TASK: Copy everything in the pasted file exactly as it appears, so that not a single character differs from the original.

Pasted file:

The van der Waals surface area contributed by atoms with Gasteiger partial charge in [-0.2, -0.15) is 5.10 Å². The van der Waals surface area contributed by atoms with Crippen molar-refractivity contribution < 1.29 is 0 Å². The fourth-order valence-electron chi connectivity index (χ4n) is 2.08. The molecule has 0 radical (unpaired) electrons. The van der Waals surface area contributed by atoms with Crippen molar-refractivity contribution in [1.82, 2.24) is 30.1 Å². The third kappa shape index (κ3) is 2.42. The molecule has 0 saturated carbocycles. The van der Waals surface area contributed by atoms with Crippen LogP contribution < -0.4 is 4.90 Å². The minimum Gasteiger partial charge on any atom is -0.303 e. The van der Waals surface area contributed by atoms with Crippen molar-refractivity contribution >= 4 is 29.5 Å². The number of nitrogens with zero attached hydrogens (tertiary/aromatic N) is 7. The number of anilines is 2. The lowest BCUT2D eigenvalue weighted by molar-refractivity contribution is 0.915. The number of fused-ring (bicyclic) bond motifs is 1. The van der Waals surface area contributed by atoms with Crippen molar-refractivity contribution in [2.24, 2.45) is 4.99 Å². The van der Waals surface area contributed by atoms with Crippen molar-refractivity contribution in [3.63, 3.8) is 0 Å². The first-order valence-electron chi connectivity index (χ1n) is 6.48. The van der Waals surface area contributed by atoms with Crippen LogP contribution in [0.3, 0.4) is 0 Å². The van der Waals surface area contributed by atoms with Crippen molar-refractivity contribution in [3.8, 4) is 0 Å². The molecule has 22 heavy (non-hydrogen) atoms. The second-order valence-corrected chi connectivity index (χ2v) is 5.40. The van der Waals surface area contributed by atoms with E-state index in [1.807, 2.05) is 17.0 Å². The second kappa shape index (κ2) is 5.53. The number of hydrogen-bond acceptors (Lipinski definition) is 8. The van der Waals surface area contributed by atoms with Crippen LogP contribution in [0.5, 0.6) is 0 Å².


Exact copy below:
The van der Waals surface area contributed by atoms with Gasteiger partial charge in [-0.2, -0.15) is 5.10 Å². The van der Waals surface area contributed by atoms with Crippen molar-refractivity contribution < 1.29 is 0 Å². The fourth-order valence-electron chi connectivity index (χ4n) is 2.08. The molecule has 0 radical (unpaired) electrons. The van der Waals surface area contributed by atoms with Crippen molar-refractivity contribution in [1.82, 2.24) is 30.1 Å². The third kappa shape index (κ3) is 2.42. The molecule has 0 saturated carbocycles. The van der Waals surface area contributed by atoms with Crippen LogP contribution < -0.4 is 4.90 Å². The minimum Gasteiger partial charge on any atom is -0.303 e. The van der Waals surface area contributed by atoms with Crippen molar-refractivity contribution >= 4 is 29.5 Å². The number of nitrogens with zero attached hydrogens (tertiary/aromatic N) is 7. The number of anilines is 2. The lowest BCUT2D eigenvalue weighted by molar-refractivity contribution is 0.915. The number of fused-ring (bicyclic) bond motifs is 1. The van der Waals surface area contributed by atoms with Crippen molar-refractivity contribution in [2.24, 2.45) is 4.99 Å². The van der Waals surface area contributed by atoms with Crippen molar-refractivity contribution in [3.63, 3.8) is 0 Å². The first-order valence-electron chi connectivity index (χ1n) is 6.48. The van der Waals surface area contributed by atoms with Crippen LogP contribution in [0.3, 0.4) is 0 Å². The van der Waals surface area contributed by atoms with Crippen molar-refractivity contribution in [3.8, 4) is 0 Å². The molecule has 22 heavy (non-hydrogen) atoms. The second-order valence-corrected chi connectivity index (χ2v) is 5.40. The van der Waals surface area contributed by atoms with E-state index in [1.807, 2.05) is 17.0 Å². The second kappa shape index (κ2) is 5.53. The number of hydrogen-bond acceptors (Lipinski definition) is 8. The van der Waals surface area contributed by atoms with Crippen LogP contribution in [0.5, 0.6) is 0 Å².